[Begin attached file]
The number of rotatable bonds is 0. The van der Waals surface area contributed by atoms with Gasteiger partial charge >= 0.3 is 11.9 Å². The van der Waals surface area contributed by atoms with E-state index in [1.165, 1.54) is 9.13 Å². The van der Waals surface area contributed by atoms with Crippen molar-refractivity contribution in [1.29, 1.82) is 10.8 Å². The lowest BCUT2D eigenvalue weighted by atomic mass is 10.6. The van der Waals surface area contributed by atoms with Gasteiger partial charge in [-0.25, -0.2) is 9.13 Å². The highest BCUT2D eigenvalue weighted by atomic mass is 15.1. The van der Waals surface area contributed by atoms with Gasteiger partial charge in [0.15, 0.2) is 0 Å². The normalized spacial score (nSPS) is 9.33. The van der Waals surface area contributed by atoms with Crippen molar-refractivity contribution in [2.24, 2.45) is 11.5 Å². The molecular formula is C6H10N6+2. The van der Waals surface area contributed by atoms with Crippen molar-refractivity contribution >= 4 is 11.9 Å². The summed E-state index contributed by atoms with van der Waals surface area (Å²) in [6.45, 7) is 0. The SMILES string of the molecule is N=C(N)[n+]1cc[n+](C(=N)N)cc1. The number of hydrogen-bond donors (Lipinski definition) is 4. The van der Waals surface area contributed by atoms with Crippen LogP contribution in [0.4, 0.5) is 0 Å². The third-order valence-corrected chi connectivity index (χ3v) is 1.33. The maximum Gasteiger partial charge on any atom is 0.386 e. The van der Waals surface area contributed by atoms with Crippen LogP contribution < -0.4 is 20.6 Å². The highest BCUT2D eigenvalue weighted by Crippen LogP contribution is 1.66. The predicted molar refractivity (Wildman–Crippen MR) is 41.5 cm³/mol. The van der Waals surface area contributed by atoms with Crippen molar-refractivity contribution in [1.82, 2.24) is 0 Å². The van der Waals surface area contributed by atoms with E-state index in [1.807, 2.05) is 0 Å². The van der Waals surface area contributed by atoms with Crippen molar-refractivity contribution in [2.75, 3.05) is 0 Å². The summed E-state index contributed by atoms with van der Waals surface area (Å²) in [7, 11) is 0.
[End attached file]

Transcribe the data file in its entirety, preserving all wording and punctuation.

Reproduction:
The number of rotatable bonds is 0. The van der Waals surface area contributed by atoms with Gasteiger partial charge >= 0.3 is 11.9 Å². The van der Waals surface area contributed by atoms with E-state index in [1.165, 1.54) is 9.13 Å². The van der Waals surface area contributed by atoms with Crippen molar-refractivity contribution in [1.29, 1.82) is 10.8 Å². The lowest BCUT2D eigenvalue weighted by atomic mass is 10.6. The van der Waals surface area contributed by atoms with Gasteiger partial charge in [-0.25, -0.2) is 9.13 Å². The highest BCUT2D eigenvalue weighted by atomic mass is 15.1. The van der Waals surface area contributed by atoms with Gasteiger partial charge in [0.15, 0.2) is 0 Å². The normalized spacial score (nSPS) is 9.33. The van der Waals surface area contributed by atoms with Crippen molar-refractivity contribution in [2.24, 2.45) is 11.5 Å². The molecular formula is C6H10N6+2. The van der Waals surface area contributed by atoms with Crippen molar-refractivity contribution >= 4 is 11.9 Å². The summed E-state index contributed by atoms with van der Waals surface area (Å²) in [6.45, 7) is 0. The SMILES string of the molecule is N=C(N)[n+]1cc[n+](C(=N)N)cc1. The number of hydrogen-bond donors (Lipinski definition) is 4. The van der Waals surface area contributed by atoms with Crippen LogP contribution in [0.4, 0.5) is 0 Å². The third-order valence-corrected chi connectivity index (χ3v) is 1.33. The maximum Gasteiger partial charge on any atom is 0.386 e. The van der Waals surface area contributed by atoms with Crippen LogP contribution < -0.4 is 20.6 Å². The highest BCUT2D eigenvalue weighted by Crippen LogP contribution is 1.66. The predicted molar refractivity (Wildman–Crippen MR) is 41.5 cm³/mol. The van der Waals surface area contributed by atoms with Crippen molar-refractivity contribution in [1.82, 2.24) is 0 Å². The van der Waals surface area contributed by atoms with E-state index in [1.807, 2.05) is 0 Å². The van der Waals surface area contributed by atoms with Crippen molar-refractivity contribution in [2.75, 3.05) is 0 Å². The summed E-state index contributed by atoms with van der Waals surface area (Å²) in [7, 11) is 0.